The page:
After the world suffered another grim reminder of the merciless Islamist ideology, the Solas Centre for Public Christianity warned instead that the re-emergence of Paganism in Scotland was one of the biggest threats to civilization.
On Sunday 15 November 2015 the news media carried extensive commentary to the effect that Islamism, as displayed by Isis in the series of vile attacks in Paris on the preceding Friday 13, represented one of the biggest current threats to western civilisation.
However, fundamentalist Christians in Scotland decided Islamism wasn’t the only serious threat to our way of life confronting them that day. Apparently another of the biggest threats to western civilisation and “to Christian values which underpin our society” was revealed in a story run by the Sunday Herald. This concerned the re-emergence of Paganism in Scotland and the UK generally. At this point are you imagining druids or wiccans turning up at Edinburgh bars and concert halls clad in suicide vests and wielding AK47s, crying ‘Oh Mighty Horned Lord’ as they cut down helpless innocent civilians? You’d be quite wrong.
The story in the Sunday Herald that has provoked such fear in Christian minds and hearts related to the ‘Witchfest’ gathering the same weekend in Croydon and claims made by its organisers that renewed interest in Paganism is a trend sweeping Britain. The Children of Artemis, which runs Witchfest, claims that tens of thousands of people are once more practising Paganism, being attracted by its spiritual and magical elements which can include moon worship and ritual. It has noted ‘an unprecedented interest’ in its events with ticket sales up 150%, while its event on Wicca at Glastonbury Festival next summer is already sold out.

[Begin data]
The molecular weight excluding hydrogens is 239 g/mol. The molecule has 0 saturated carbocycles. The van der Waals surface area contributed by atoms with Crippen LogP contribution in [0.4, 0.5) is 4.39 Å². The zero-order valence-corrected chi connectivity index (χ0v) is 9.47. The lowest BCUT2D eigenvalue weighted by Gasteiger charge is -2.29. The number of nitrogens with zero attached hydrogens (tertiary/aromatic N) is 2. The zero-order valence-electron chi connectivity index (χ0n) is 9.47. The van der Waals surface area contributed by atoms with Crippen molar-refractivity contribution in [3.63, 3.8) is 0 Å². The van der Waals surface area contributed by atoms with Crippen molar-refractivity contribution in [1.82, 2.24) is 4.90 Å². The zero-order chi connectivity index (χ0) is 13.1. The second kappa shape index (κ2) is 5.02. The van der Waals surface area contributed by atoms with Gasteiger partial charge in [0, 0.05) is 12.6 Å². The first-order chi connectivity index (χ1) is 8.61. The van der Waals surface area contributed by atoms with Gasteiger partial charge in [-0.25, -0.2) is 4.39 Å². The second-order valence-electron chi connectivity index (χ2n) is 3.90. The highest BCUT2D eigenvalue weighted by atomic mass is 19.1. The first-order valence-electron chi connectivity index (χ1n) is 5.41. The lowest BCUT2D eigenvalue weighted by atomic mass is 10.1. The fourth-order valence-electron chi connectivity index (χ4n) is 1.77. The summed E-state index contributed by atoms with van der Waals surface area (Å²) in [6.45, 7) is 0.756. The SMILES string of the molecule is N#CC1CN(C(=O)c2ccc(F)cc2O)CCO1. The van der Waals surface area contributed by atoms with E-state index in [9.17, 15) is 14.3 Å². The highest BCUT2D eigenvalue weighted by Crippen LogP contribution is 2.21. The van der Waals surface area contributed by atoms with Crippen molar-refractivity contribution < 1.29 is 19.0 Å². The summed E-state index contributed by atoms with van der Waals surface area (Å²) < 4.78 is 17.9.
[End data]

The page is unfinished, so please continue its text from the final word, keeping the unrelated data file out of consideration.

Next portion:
Merlyn Hern, of Children of Artemis, is quoted in the article as claiming that though people are rejecting traditional beliefs and religions (as the Census and countless other surveys demonstrate) they are still looking for a spiritual dimension in their lives and are more attracted to the egalitarian nature of Paganism, not to mention its desire for peaceful and tolerant co-existence in a secular country.
Clearly however as the Saturnalia approaches there is no room at the Christian inn for the assortment of Wiccans, Druids and other devotees of nature and witchcraft gathered peacefully last weekend in south London. The Dundee-based Solas Centre for Public Christianity reacted with some frankly bizarre and intolerant nonsense on its Facebook page to this reported Pagan resurgence, calling it “one of the biggest threats to western civilisation and the Christian values which underpin our society”. The irony in this will not be lost on the well-informed who are aware of the history of Christianity, how it usurped Pagan rituals and festivals in the process of imposing its own imprint on society, and how for centuries it invoked Exodus 22:18 to put countless witches to death, including the ten women and one man now remembered at a special monument in Crook of Devon in Fife. As usual with the fundamentalist Christian outbursts we have come to expect from Solas, once more everything good about modern life in Britain was being claimed as of Christian origin while inconvenient history such as witch-burnings, the suppression of free thought through blasphemy acts, book-banning and the like was quietly left out of the story of how Britain’s ‘Christian values’ were cultivated.